Understand Valvular Heart Disease
While you go about your business each day, your heart is working hard behind the scenes to keep you alive and active. The heart is an amazing muscle that moves blood to and from the heart and lungs, and throughout your body, with the help of four valves (the tricuspid, pulmonary, mitral, and aortic) that open and close with each beat of your heart, controlling the direction of blood flow.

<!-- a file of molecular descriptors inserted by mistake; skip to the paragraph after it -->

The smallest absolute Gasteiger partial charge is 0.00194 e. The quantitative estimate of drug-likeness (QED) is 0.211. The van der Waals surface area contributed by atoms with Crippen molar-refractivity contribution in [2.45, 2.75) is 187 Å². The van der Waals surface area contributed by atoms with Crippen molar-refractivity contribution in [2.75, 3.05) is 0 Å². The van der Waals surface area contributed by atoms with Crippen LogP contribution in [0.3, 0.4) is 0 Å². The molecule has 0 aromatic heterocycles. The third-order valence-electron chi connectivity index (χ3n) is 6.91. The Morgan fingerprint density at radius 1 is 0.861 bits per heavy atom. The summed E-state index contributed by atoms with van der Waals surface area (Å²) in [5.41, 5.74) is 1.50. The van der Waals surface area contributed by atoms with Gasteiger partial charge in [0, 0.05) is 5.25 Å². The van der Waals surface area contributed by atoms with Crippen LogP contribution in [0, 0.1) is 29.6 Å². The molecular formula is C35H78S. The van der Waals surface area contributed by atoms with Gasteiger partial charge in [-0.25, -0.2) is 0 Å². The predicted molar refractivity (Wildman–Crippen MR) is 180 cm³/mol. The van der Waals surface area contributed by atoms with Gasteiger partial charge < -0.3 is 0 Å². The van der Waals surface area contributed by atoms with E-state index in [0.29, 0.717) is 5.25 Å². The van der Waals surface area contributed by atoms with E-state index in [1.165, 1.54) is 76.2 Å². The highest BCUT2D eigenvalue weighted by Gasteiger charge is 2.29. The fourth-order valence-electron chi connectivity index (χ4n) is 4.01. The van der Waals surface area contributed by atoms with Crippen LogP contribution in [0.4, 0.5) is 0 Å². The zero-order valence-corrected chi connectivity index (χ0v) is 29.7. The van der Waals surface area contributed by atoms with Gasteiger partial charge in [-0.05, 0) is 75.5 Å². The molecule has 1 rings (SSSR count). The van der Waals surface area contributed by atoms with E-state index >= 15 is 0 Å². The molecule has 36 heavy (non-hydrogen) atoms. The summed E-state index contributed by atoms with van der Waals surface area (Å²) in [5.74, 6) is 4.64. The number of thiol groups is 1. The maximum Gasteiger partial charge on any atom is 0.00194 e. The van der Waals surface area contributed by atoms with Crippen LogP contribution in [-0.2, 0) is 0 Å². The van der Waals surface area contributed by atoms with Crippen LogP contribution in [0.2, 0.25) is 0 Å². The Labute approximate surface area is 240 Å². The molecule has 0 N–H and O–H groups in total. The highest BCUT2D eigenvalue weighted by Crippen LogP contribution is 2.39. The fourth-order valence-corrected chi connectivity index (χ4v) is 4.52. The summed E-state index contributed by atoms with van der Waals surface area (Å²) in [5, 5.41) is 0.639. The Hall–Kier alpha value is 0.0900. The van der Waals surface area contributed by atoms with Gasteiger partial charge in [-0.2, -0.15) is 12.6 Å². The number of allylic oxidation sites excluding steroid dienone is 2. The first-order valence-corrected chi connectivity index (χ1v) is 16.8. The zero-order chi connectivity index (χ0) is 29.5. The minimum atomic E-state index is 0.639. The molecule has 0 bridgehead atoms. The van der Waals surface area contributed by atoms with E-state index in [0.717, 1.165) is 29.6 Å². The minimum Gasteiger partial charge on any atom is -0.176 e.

Unfortunately, even the most impressive structures, such as the heart, can have problems. Valves don’t always work the way they should. If a valve is not formed properly from birth (congenital valve disease) or if it is damaged at some point after birth from age or disease (acquired valve disease), then vital organs, such as the brain and kidneys, may not get the oxygen-rich blood they need to function. Heart valve disease (sometimes called valvular heart disease) can strain the heart, too. The heart has to work harder to compensate for the faulty valve, which can weaken the heart and increase the risk of heart failure (a condition where the heart doesn’t fill up with enough blood or pump enough blood to supply the body with the oxygen and nutrients that it needs) or sudden cardiac arrest (when the heart stops beating). A heart valve problem can also increase the risk of blood clots, which can cause stroke.